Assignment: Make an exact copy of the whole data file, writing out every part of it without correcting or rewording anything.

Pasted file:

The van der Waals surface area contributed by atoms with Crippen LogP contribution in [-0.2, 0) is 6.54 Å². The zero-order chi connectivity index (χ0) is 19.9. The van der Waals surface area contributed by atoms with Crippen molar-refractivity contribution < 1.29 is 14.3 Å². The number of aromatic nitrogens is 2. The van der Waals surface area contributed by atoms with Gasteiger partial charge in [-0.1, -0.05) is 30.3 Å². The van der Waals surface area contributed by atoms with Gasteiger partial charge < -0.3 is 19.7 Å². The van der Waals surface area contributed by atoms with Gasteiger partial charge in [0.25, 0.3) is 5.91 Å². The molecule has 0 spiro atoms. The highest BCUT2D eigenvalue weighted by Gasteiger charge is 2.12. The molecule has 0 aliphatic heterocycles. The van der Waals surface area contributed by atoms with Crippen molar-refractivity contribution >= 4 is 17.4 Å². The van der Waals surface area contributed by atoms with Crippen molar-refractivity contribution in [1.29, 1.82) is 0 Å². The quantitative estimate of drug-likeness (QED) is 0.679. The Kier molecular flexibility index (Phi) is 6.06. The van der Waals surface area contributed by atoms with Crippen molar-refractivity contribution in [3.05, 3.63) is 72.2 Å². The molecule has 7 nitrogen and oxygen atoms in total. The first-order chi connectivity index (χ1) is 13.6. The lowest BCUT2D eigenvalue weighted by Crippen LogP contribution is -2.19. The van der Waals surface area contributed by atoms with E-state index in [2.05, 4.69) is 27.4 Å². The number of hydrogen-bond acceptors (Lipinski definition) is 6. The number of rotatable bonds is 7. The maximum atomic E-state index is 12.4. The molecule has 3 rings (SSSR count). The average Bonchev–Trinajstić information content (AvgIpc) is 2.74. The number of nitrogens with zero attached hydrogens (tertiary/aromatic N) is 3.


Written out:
The van der Waals surface area contributed by atoms with Crippen LogP contribution in [-0.2, 0) is 6.54 Å². The zero-order chi connectivity index (χ0) is 19.9. The van der Waals surface area contributed by atoms with Crippen molar-refractivity contribution < 1.29 is 14.3 Å². The number of aromatic nitrogens is 2. The van der Waals surface area contributed by atoms with Gasteiger partial charge in [-0.1, -0.05) is 30.3 Å². The van der Waals surface area contributed by atoms with Gasteiger partial charge < -0.3 is 19.7 Å². The van der Waals surface area contributed by atoms with Gasteiger partial charge in [0.25, 0.3) is 5.91 Å². The molecule has 0 spiro atoms. The highest BCUT2D eigenvalue weighted by Gasteiger charge is 2.12. The molecule has 0 aliphatic heterocycles. The van der Waals surface area contributed by atoms with Crippen molar-refractivity contribution >= 4 is 17.4 Å². The van der Waals surface area contributed by atoms with Crippen molar-refractivity contribution in [1.29, 1.82) is 0 Å². The quantitative estimate of drug-likeness (QED) is 0.679. The Kier molecular flexibility index (Phi) is 6.06. The van der Waals surface area contributed by atoms with Crippen molar-refractivity contribution in [3.05, 3.63) is 72.2 Å². The molecule has 7 nitrogen and oxygen atoms in total. The first-order chi connectivity index (χ1) is 13.6. The lowest BCUT2D eigenvalue weighted by Crippen LogP contribution is -2.19. The van der Waals surface area contributed by atoms with E-state index in [2.05, 4.69) is 27.4 Å². The number of hydrogen-bond acceptors (Lipinski definition) is 6. The number of rotatable bonds is 7. The maximum atomic E-state index is 12.4. The molecule has 3 rings (SSSR count). The average Bonchev–Trinajstić information content (AvgIpc) is 2.74. The number of nitrogens with zero attached hydrogens (tertiary/aromatic N) is 3.